Hermann: More than $10, right.  

Elizabeth: And you as the nail tech, you want my 10 bucks, right? More than what it costs you to do the service..  

Hermann: Your time and your...  

Elizabeth: ... and the cornstarch or whatever it is, right?  

Hermann: Yes, correct.  

Elizabeth: So even in that crazy example where any professional nail tech...  

Hermann: Would stop.  

Elizabeth: Any educated nail tech would go, "Oh my God, how could we allow that to happen? How could we allow a nail tech or even an... you know, whatever you wanna call them, a DIYer, how could you allow that person to give someone cornstarch nails? And how could we allow the consumer to allow that to happen, right?" We come in and were like, "Whoa whoa whoa whoa." Well, we wanna control this because the nail tech obviously doesn't know the implications of doing that and the consumer obviously doesn't understand what they're getting, right? And so we're, like, freaked out.  

But in your situation, the example you just brought up, they're the true economic principle of that is, if in that simple transaction of one person getting cornstarch nails and the other person providing the service...  

Hermann: Both parties benefit.  

Elizabeth: Both parties benefit and both parties agree at that moment. Now, if the client ends up getting a Pseudomonal infection or, you know, their nails all fall off, that's gonna change the dynamic because now the customers gonna go, "Wait, a minute I'm not happy with this transaction anymore. I'm not happy with the level of service I'm getting for the money I'm paying." And then that customer just goes away and the nail tech no longer has that client that's giving them the $10 for the cornstarch nails. So if that happens again and again and again and the nail tech doesn't wise up, they have no more $10 for cornstarch nails, right?  

Hermann: But notice what you said when you were, you know, criticizing the situation with the cornstarch nails, "How can we allow?" Okay?  

Elizabeth: Right, and that's the common statement.  

Hermann: That's very, very troubling because it's one thing to say, "Who would ever want...what customer...  

Elizabeth: Would ever want cornstarch nails?  

Hermann: "...would ever want cornstarch nails?" Now, that's a valid criticism, especially someone of your level of skill and ability, you know, and all that stuff who would be like, "Who in their right mind would want that?" So let's say that you were to grab that customer, you pulled out the customer and like, "Let me see your nails." I mean, you look at them and you're just, you know, you want to come unglued from looking at the level of quality of these nails and what they're made of and the whole bit.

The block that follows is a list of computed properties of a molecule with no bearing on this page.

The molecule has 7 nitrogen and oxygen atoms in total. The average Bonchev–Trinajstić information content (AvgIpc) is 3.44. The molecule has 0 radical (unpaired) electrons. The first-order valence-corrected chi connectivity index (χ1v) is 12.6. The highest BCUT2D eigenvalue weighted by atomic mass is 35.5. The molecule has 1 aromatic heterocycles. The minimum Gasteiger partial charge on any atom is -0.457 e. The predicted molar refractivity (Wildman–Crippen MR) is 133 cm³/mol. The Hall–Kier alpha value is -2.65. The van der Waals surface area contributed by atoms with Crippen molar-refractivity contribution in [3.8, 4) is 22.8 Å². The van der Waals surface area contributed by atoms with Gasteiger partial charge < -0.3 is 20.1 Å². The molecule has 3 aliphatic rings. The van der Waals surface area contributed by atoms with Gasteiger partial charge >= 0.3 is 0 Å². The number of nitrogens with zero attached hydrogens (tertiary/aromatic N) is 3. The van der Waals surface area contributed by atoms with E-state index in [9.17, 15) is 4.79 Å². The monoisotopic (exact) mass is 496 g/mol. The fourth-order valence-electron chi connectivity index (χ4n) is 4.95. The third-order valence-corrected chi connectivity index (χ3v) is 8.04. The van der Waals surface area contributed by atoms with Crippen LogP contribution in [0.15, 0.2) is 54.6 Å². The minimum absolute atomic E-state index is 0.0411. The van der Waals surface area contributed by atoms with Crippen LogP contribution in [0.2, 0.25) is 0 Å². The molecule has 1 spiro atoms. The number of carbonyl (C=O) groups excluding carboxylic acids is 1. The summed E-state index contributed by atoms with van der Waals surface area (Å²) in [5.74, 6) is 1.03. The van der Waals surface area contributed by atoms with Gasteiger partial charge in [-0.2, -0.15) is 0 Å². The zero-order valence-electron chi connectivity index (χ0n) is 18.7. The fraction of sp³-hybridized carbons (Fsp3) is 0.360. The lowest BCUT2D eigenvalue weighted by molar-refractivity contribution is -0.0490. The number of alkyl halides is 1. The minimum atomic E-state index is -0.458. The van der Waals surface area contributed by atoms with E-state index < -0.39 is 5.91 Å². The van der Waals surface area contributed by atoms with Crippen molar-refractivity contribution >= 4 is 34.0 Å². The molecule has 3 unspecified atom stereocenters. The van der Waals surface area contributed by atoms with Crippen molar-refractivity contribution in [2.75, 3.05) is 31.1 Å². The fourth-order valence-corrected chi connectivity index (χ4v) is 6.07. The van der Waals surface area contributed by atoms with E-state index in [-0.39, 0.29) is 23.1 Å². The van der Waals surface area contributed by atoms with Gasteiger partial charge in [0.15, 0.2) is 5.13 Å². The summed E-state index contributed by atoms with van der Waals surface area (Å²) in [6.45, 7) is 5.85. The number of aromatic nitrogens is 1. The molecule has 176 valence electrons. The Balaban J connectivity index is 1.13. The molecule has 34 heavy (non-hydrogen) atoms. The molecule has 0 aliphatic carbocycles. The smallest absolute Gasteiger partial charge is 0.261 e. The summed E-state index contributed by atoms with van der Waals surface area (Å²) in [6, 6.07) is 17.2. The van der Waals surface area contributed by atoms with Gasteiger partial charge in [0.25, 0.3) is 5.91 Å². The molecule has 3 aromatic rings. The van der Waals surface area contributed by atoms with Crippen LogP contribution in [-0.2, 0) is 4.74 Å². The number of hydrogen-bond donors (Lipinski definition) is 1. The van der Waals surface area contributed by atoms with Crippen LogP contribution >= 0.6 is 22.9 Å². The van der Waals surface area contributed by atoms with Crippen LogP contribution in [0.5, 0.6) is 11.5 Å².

And you say, "You know what? I'm going to educate you. Check out my nails, okay? Check out, you know, the way that I, Liz Morris, does nails," and you just do your best, right? And they're like, "Oh my God, I didn't know this was possible. This is amazing. These are works of art, and blah blah, how much do I owe you? "A hundred and fifty bucks." "No, thanks. Take them off of me. I can't afford that," right? So, ultimately what matters is the interaction between the service provider and the client, okay?  

Elizabeth: And that's interesting because a lot of nail techs, they... I think, this is the biggest thing that's hard to comprehend, right? And I wanna go back to kind of where we talking about which is pretty much I think most nail techs assume that every client would value nails more if only they understood how much work and energy and stuff that goes into. And I'll quote something that I hear all the time, which is, "Charge what you're worth," right? Because nail techs feel very proud about their skills and everything. So a highly skilled nail tech would look at this situation and, again, number one would come out of their mouth, would go, "How could we allow this to happen?" Right?  

Which is funny because you're basically imposing your own principles on a transaction that has nothing to do with you. And number two, just like you said, they assume that if only the client understood the options that exist and saw that, you know, "Oh my God, I could get Swarovski nails with you know gel with this," and then the nail tech goes, "Yeah, yeah, yeah and this is worth $150, not $10." Most nail techs assume that the client would be willing to pay $150 for better nails.